You will need to be totally self-sufficient with your scuba equipment, including cylinders, which can be tricky to fill. Don’t expect to visit Kangaroo Island and “just go for a dive.”
3. Eyre Peninsula
Either 5-7 hour drive from Adelaide or a short flight to Pt Lincoln lands you in the Eyre Peninsula. This includes Whyalla, Tumby Bay, and Port Lincoln.
Air fills are available in Whyalla (only during cuttlefish season) and Port Lincoln.
Come here between June and August to witness the giant cuttlefish mating season. This is an amazing experience that can easily be snorkelled too.
The cuttlefish are unafraid of divers, and you can easily hang out with a group to watch the whole mating ritual happen.
Wide-angle/fisheye lenses are recommended here, and the best depth for action is 4 meters. Dry suits or thick wetsuits are necessary.
A relatively easy shore entry can be made at Point Lowly, but other sites along the coastline can be hazardous with big cameras.
I would recommend asking Whyalla Diving Services if they can take you for a boat dive. There are other sites to see by boat, including seals and the kingfish farm.
Read more: How to Photograph Cuttlefish
This jetty is a great macro site. Leafy sea dragons can be found here.
Both macro and wide-angle lenses can be used. It is a great alternative to cuttlefish diving if the winds are inclement for Whyalla.
This is where the boats leave from for shark cage diving at the Neptune Islands.
Beyond Port Lincoln
Snorkelling with dolphins at Baird Bay is possible, and other small jetties may be diveable all the way to Fowlers Bay.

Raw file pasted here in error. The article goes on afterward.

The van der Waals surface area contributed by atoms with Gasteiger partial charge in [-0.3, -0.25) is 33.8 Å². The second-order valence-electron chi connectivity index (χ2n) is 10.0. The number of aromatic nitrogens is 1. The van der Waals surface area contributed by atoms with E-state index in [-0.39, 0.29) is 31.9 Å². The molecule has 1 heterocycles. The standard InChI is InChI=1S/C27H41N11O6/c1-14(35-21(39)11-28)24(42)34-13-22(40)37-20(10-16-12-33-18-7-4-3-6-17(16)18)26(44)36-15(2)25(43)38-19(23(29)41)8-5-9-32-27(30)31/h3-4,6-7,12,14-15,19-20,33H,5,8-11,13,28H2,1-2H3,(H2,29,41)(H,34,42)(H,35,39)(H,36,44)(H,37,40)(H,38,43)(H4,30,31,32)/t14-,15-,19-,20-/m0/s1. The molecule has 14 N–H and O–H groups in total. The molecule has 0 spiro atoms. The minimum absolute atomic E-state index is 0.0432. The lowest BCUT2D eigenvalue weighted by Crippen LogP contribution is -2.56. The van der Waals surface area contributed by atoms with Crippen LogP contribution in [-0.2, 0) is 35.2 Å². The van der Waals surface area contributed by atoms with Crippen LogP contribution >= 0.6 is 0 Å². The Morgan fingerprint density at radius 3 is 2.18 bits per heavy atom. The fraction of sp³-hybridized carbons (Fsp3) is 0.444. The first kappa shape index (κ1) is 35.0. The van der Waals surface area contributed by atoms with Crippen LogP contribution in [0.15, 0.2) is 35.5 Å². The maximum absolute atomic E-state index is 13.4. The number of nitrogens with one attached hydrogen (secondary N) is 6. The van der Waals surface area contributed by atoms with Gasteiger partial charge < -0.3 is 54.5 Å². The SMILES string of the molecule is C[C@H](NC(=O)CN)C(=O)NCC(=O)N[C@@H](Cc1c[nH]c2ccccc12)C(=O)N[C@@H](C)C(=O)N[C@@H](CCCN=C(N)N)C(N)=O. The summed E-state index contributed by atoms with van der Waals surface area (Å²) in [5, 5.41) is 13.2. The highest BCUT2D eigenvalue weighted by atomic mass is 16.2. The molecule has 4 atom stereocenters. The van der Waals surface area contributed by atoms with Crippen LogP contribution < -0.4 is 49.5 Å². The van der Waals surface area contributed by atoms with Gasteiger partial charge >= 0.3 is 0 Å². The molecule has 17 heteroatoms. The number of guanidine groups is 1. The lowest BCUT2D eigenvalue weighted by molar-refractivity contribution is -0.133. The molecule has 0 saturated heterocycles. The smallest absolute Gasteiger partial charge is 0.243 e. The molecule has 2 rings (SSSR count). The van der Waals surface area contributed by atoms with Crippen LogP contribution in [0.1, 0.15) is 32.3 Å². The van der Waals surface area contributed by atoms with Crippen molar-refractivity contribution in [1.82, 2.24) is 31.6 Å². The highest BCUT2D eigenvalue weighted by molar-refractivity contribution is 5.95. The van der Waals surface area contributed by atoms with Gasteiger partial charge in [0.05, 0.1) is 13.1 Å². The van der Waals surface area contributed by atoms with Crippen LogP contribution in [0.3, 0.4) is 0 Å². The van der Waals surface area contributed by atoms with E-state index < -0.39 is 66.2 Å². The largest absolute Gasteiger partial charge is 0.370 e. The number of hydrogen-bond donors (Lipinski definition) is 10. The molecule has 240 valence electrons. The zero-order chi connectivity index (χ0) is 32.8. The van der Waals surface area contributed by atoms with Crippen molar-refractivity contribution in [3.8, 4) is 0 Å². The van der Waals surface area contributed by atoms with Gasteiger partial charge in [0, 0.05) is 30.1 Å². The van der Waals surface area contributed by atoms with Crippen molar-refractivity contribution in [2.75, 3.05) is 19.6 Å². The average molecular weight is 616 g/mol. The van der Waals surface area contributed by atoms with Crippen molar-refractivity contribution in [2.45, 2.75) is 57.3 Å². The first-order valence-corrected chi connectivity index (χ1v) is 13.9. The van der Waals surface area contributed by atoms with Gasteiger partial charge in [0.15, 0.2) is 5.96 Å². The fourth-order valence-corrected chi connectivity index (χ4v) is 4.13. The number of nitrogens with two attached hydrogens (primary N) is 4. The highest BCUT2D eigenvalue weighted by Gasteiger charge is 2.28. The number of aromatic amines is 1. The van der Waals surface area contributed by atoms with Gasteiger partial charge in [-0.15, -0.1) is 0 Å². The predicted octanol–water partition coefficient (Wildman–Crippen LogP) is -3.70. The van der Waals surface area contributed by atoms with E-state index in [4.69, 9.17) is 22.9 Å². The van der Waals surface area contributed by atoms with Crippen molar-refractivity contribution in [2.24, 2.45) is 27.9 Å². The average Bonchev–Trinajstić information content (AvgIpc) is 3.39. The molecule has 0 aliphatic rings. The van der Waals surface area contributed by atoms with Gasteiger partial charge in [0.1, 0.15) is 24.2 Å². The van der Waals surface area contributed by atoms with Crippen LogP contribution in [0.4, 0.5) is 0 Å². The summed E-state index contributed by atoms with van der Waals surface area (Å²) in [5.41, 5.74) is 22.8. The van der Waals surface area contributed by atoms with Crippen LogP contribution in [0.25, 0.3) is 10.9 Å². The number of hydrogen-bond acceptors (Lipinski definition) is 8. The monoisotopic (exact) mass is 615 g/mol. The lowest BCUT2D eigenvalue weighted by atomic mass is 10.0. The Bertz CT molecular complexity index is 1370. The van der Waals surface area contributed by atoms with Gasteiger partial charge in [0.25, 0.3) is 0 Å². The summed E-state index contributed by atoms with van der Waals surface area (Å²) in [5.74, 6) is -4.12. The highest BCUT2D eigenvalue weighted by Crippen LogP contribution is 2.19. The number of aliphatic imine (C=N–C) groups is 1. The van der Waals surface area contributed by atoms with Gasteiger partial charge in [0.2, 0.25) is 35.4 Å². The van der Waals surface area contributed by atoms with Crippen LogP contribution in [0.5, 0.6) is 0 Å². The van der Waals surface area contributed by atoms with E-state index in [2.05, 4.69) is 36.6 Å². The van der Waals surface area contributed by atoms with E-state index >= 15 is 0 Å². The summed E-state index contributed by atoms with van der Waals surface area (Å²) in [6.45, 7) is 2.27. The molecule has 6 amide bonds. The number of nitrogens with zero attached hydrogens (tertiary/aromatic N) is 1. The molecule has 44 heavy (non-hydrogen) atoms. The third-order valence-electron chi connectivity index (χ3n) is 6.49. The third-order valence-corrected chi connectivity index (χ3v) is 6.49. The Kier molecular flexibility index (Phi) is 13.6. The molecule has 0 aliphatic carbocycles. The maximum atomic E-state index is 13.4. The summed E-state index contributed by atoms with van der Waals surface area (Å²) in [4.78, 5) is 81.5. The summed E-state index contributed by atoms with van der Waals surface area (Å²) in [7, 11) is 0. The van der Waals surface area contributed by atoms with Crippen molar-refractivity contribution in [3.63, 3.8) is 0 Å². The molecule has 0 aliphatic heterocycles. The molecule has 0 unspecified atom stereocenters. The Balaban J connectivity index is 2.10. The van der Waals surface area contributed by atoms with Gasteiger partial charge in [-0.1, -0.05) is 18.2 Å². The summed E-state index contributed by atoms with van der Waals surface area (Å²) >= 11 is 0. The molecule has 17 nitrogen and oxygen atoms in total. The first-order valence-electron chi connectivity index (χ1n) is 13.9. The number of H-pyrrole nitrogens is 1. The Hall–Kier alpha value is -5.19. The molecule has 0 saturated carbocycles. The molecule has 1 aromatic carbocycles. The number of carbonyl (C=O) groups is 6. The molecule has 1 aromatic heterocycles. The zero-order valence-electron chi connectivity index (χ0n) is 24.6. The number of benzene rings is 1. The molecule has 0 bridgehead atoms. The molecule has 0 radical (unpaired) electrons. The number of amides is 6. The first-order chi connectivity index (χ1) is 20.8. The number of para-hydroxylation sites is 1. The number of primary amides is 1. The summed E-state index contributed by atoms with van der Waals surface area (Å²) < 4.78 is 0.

4. The South East: Mount Gambier
A 5-hour drive from Adelaide, South East is one of the major cave diving destinations in the world. To dive the caves, you will need special permission and possibly guidance from the Cave Divers Association of Australia (CDAA).
However, there are some very beautiful freshwater ponds and sinkholes that are open to the public.
Please note that the rules change frequently, and they need to be checked just prior to your trip. The ponds may close from time to time for various reasons, including regrowth and algae blooms.
They also require permits and online indemnity forms. All photography here is wide-angle/fisheye. Visit the South Australia Parks website for the latest information.
Piccaninnie Ponds (snorkelling) and Ewens Ponds (snorkelling and diving)
Clear water, pondweed, and interesting patterns dominate the photo opportunities in this trio of ponds. Each pond is linked by a shallow corridor of grasses.
When diving, great care must be taken at the bottom of each pond as they are coated with very fine silt.
Situated in the middle of a sheep farm, snorkelling and diving are both possible but are strictly guided. Again, this should be checked prior to travelling.
When the sun is shining, beams of light penetrate the clear water to create some very dramatic images.